Running head: LEVELING THE PLAYING FIELD
Leveling the Playing Field
Professor Shaun Manzano
November 7, 2014
Affirmative action began as a government remedy to the effects of long-standing discrimination against minority groups and women. Thus, over the past 40 years, the agency has affected many different facets of life for the American people and a great deal of improvement has been accomplished. Specific examples of its impact are visible through improved employment and educational opportunities. These improvements were accomplished through policies, programs and procedures, set up to give preferential treatment to minorities ...view middle of the document...
After that came the executive order, demanding the equal treatment and employment in the armed services. This would essentially not happen until the 1950’s during the Korean War. It had taken two world wars and a large-scale depression just to get this far.
When President John F. Kennedy was elected he issued Executive Order 10925, which included a provision that government contractors take affirmative action to ensure that applicants are employed, and employees are treated during employment, without regard to their race, creed, color, or national origin. Executive Order 10925 specifically sought out disadvantaged groups and sought to give them preferential treatment in hiring and employment practices. Also, during the 1960’s there was an ongoing societal movement. Later in time, this era would become known as the Civil Right Movement. The citizens of the United States, mostly the minorities, were tired of being segregated and mistreated, and this was their time to strive for equality in all aspects of life; they demanded their constitutional rights.
After Lyndon Johnson was elected president he planned to improve opportunities for African Americans while civil rights legislation was demolishing the legal basis for discrimination. Johnson has stated, "This is the next and more profound stage of the battle for civil rights," "We seek… not just equality as a right and a theory, but equality as a fact and as a result." The federal government began to institute affirmative action policies under the landmark Civil Right Act of 1964 and an executive order in 1965. Businesses receiving federal funds were prohibited from using aptitude tests and other criteria that tended to discriminate against African Americans. The Affirmative action programs were monitored by the Office of Federal Contract Compliance and the Equal Employment Opportunity Commission. Because of this affirmative action was broadened to cover women, Native Americans, Hispanics, other minorities and was extended to colleges and universities and state and federal agencies.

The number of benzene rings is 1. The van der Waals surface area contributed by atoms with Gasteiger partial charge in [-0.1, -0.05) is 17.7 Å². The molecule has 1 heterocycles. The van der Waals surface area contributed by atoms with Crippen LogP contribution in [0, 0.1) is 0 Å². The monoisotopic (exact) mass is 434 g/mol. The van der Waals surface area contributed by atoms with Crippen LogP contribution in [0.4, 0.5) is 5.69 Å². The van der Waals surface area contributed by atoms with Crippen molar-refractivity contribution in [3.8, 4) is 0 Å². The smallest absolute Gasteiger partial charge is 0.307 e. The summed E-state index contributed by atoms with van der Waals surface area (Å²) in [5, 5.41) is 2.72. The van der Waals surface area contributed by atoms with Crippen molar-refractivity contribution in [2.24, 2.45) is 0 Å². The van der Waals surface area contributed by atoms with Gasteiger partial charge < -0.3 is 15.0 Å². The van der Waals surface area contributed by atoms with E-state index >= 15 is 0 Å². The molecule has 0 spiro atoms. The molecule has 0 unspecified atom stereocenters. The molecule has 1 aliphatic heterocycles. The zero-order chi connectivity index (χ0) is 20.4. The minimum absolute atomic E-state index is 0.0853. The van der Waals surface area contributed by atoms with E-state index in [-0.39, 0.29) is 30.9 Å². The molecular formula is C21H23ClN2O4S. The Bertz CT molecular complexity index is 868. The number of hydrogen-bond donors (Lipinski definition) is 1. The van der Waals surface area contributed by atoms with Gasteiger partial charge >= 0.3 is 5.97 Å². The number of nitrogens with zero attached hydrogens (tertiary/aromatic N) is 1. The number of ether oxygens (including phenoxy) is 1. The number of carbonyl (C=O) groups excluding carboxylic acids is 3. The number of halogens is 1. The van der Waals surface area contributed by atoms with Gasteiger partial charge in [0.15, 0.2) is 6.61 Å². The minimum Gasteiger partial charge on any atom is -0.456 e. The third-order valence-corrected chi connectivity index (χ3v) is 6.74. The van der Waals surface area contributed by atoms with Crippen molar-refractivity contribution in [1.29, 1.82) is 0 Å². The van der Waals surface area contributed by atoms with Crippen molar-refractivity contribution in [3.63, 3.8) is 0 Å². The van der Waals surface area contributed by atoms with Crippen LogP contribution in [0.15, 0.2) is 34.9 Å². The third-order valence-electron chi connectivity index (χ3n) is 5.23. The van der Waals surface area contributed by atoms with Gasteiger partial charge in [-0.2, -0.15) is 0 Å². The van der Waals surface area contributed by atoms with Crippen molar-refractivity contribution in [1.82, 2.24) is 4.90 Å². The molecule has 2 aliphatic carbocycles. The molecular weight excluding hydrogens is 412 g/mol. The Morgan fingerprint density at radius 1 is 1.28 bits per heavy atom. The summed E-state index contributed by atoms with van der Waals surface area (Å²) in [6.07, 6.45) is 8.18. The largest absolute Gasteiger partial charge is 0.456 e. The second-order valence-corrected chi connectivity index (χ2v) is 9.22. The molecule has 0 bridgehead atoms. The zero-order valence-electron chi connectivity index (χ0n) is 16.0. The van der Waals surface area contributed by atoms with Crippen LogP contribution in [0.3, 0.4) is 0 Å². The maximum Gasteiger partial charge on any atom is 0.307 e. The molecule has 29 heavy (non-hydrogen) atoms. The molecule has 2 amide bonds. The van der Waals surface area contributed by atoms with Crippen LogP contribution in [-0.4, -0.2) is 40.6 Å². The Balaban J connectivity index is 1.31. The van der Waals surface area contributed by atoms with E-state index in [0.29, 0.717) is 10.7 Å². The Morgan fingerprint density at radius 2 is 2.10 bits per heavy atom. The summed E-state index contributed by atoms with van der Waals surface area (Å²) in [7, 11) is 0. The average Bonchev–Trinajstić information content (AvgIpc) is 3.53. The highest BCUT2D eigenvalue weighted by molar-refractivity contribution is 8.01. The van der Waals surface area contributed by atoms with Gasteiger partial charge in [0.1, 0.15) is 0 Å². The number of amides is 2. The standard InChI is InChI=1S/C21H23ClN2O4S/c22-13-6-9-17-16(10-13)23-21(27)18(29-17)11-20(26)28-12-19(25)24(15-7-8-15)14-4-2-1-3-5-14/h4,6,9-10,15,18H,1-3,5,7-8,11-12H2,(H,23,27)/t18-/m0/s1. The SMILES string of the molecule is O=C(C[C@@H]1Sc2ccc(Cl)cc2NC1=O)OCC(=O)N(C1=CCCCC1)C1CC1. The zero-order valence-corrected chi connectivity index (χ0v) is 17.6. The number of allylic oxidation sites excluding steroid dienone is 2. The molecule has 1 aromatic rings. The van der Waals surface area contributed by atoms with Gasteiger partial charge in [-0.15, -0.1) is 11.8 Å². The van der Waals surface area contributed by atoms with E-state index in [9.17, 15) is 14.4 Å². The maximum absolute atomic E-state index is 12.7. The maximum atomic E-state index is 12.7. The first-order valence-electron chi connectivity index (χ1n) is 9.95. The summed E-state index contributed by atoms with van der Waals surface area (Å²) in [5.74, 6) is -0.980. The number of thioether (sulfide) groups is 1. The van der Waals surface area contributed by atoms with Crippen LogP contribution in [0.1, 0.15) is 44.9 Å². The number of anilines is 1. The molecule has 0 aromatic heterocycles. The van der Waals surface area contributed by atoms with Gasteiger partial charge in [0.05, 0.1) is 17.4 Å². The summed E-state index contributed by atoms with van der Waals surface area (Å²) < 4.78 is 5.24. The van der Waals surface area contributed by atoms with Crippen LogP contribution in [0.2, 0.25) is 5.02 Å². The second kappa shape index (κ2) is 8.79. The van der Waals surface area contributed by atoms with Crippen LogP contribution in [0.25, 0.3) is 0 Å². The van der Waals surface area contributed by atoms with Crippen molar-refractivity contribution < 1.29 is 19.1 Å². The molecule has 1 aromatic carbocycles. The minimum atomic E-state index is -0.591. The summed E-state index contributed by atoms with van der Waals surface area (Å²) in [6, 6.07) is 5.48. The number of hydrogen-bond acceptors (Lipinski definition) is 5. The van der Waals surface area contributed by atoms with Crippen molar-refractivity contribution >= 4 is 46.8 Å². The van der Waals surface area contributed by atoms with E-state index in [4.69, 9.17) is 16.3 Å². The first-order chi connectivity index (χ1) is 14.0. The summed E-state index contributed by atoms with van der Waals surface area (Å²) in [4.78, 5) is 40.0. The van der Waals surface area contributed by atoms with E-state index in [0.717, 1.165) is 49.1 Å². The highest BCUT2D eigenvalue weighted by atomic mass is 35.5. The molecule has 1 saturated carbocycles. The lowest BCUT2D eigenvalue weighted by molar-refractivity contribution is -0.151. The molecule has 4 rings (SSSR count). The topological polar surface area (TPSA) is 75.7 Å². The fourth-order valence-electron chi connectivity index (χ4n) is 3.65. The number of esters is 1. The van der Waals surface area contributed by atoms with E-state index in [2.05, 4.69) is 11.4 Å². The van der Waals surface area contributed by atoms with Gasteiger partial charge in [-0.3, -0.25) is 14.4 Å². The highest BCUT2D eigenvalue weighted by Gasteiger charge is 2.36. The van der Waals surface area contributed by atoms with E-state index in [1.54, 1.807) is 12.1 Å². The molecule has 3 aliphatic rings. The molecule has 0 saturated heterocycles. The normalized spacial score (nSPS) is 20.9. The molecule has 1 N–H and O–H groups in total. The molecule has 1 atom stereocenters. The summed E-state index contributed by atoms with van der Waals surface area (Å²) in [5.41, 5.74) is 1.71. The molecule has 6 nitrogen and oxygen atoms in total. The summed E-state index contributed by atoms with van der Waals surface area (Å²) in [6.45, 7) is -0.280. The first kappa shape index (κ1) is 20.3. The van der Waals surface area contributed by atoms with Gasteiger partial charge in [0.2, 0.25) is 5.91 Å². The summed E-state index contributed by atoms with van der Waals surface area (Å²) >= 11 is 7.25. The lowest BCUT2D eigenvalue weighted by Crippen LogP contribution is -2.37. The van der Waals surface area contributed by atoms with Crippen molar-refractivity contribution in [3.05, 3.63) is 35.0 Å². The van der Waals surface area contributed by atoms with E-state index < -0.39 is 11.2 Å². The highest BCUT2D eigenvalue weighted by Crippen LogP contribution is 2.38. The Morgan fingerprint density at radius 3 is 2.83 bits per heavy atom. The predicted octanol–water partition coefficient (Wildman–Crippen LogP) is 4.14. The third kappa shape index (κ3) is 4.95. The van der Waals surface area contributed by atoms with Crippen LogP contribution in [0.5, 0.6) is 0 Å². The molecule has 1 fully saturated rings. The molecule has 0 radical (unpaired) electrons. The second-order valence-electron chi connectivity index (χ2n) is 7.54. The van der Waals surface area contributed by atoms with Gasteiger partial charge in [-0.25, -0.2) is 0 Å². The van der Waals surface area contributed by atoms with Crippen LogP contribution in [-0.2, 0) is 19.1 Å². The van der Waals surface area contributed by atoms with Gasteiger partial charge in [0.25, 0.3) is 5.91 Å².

After President Lyndon Johnson there was President Nixon who continue to carry the torch to improve affirmative action. He created the Philadelphia Plan which It defined minorities and set up “target ranges,” rather than specific quotas. This plan also required contractors doing business with the federal government to commit themselves to self-determined numerical goals for minority. By withstanding challenges both in Congress and the courts, the Philadelphia Plan helped establish affirmative action as a way of life for American employers. Indeed, employers often embraced affirmative action as a good business practice.
The road to affirmative action was not a smooth and did have some bumps along the way. Affirmative action policies required that active measures be taken to ensure that blacks and other minorities enjoyed the same opportunities for promotions, salary increases, career advancement, school...